Will I Like a “Medium” Pillow? Another Look At Constructed and Inherent Preferences

Itamar Simonson, Stanford University
It is argue that the conclusion that consumer preferences are inherently constructive has been overstated. Much of the evidence for construction can be explained based on a tendency to gravitate to relative vales, and some key demonstrations involved rather unusual tasks and “benefited” from the effects they were demonstrating. A nonconstructive, pre-contextual concept of inherent preferences is proposed, suggesting that it is often meaningful and useful to assume that people are non/receptive to object configurations, including those that may not yet exist. Inherent preferences are most influential when reference points and forces of construction are less salient, most notably, when objects are experienced.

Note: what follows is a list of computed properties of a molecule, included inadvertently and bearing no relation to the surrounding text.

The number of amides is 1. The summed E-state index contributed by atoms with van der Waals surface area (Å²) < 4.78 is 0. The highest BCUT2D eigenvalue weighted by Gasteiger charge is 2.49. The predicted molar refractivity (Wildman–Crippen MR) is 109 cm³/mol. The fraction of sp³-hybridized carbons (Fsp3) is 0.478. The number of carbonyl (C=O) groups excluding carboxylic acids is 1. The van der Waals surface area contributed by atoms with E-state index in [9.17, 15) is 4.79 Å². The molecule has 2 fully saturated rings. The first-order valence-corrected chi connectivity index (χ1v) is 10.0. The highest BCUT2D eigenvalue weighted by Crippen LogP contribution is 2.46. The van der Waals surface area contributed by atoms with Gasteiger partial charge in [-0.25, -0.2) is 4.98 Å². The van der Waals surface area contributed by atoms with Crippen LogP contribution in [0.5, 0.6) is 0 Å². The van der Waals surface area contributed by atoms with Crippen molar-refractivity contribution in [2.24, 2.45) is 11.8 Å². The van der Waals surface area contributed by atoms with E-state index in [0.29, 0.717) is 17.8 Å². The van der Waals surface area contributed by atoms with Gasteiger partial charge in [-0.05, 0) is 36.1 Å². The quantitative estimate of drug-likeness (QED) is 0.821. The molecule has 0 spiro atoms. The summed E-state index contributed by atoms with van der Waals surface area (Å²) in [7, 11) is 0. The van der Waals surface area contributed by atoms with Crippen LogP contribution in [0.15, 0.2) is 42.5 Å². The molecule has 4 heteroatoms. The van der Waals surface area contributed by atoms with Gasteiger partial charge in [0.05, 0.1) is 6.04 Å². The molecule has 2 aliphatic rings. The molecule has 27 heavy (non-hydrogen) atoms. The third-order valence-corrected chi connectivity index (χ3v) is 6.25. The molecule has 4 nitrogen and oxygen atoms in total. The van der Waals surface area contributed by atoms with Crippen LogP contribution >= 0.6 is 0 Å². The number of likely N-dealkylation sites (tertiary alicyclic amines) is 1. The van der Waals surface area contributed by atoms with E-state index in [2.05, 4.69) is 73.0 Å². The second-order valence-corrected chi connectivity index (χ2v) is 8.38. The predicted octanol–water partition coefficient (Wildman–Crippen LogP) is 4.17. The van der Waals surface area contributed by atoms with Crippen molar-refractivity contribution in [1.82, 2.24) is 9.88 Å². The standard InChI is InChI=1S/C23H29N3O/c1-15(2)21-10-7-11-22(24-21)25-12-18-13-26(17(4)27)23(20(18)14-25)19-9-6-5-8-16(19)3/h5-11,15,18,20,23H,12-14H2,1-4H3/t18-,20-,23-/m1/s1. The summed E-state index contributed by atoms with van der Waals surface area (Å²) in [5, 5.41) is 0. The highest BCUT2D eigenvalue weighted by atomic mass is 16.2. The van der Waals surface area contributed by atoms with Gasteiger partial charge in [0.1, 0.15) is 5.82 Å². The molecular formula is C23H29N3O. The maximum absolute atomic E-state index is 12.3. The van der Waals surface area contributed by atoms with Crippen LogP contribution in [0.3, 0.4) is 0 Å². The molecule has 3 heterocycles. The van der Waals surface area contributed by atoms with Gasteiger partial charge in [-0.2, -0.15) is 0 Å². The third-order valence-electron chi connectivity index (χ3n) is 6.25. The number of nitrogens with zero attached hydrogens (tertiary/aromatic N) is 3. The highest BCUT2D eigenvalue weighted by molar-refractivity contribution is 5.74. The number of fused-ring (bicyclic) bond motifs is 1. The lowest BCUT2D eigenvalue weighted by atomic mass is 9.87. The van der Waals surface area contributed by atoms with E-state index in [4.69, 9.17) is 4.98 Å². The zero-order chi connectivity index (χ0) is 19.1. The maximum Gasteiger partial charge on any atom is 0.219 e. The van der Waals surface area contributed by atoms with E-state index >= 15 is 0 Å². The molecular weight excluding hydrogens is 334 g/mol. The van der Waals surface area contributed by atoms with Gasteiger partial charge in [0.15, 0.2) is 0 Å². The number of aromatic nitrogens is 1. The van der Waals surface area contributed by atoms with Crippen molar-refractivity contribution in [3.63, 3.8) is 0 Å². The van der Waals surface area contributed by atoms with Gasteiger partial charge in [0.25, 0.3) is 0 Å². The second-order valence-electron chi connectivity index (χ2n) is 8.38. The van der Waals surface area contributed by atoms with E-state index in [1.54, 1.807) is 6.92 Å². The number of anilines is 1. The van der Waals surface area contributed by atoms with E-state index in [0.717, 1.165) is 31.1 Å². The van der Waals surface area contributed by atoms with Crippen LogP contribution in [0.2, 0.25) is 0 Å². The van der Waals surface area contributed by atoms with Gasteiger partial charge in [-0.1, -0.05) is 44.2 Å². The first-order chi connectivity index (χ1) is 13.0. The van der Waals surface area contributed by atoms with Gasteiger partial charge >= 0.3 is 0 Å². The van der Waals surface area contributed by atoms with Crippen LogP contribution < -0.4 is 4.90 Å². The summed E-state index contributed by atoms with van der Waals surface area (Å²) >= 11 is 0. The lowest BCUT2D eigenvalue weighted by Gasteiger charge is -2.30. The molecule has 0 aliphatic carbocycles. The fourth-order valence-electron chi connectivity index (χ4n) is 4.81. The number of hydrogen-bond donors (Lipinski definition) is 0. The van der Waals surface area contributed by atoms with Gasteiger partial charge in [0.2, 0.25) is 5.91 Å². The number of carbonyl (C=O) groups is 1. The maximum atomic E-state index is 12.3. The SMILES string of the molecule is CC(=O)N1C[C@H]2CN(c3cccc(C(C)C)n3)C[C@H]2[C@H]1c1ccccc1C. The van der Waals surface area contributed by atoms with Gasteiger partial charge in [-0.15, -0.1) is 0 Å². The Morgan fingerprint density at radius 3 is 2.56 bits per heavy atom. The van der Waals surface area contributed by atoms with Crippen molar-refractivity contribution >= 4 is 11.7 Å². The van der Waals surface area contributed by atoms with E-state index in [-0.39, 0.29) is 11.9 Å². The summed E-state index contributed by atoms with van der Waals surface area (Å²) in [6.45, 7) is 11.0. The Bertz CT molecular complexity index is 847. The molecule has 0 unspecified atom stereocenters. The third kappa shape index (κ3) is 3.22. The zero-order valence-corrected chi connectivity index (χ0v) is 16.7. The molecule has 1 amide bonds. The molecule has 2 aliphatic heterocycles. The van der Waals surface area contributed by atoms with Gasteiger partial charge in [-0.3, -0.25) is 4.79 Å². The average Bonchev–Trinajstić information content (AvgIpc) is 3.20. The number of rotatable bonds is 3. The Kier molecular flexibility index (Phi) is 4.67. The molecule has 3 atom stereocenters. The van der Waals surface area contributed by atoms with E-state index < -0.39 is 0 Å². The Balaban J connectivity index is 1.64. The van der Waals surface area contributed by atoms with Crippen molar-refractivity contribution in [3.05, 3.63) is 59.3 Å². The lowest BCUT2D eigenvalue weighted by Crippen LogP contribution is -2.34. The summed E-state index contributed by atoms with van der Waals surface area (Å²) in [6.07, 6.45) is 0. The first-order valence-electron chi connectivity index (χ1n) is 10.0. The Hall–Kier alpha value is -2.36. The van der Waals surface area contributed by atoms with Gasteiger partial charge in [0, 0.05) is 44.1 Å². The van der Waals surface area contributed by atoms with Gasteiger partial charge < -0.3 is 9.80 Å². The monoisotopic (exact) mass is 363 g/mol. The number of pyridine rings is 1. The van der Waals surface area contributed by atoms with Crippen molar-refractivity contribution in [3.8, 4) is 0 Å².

[ to cite ]:
Itamar Simonson (2008) ,"Will I Like a “Medium” Pillow? Another Look At Constructed and Inherent Preferences", in NA - Advances in Consumer Research Volume 35, eds. Angela Y. Lee and Dilip Soman, Duluth, MN : Association for Consumer Research, Pages: 166-168.